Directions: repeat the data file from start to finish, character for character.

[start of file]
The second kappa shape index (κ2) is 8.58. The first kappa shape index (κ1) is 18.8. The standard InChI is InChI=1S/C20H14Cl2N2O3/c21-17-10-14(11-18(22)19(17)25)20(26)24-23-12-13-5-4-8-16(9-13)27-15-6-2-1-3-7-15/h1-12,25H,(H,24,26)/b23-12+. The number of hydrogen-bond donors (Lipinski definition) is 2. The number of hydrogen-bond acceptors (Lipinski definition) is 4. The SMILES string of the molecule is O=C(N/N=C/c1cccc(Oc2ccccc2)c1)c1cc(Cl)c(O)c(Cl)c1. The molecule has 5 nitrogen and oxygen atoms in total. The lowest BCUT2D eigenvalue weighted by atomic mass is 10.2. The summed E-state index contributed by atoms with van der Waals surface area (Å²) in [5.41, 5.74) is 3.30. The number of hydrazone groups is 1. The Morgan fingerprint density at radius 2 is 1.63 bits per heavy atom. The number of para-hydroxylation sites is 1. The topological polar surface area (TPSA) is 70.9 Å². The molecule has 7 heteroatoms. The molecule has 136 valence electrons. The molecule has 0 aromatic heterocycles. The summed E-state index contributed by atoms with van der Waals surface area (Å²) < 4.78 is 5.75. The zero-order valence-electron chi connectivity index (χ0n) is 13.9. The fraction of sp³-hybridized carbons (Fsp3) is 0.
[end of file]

The second kappa shape index (κ2) is 8.58. The first kappa shape index (κ1) is 18.8. The standard InChI is InChI=1S/C20H14Cl2N2O3/c21-17-10-14(11-18(22)19(17)25)20(26)24-23-12-13-5-4-8-16(9-13)27-15-6-2-1-3-7-15/h1-12,25H,(H,24,26)/b23-12+. The number of hydrogen-bond donors (Lipinski definition) is 2. The number of hydrogen-bond acceptors (Lipinski definition) is 4. The SMILES string of the molecule is O=C(N/N=C/c1cccc(Oc2ccccc2)c1)c1cc(Cl)c(O)c(Cl)c1. The molecule has 5 nitrogen and oxygen atoms in total. The lowest BCUT2D eigenvalue weighted by atomic mass is 10.2. The summed E-state index contributed by atoms with van der Waals surface area (Å²) in [5.41, 5.74) is 3.30. The number of hydrazone groups is 1. The Morgan fingerprint density at radius 2 is 1.63 bits per heavy atom. The number of para-hydroxylation sites is 1. The topological polar surface area (TPSA) is 70.9 Å². The molecule has 7 heteroatoms. The molecule has 136 valence electrons. The molecule has 0 aromatic heterocycles. The summed E-state index contributed by atoms with van der Waals surface area (Å²) < 4.78 is 5.75. The zero-order valence-electron chi connectivity index (χ0n) is 13.9. The fraction of sp³-hybridized carbons (Fsp3) is 0.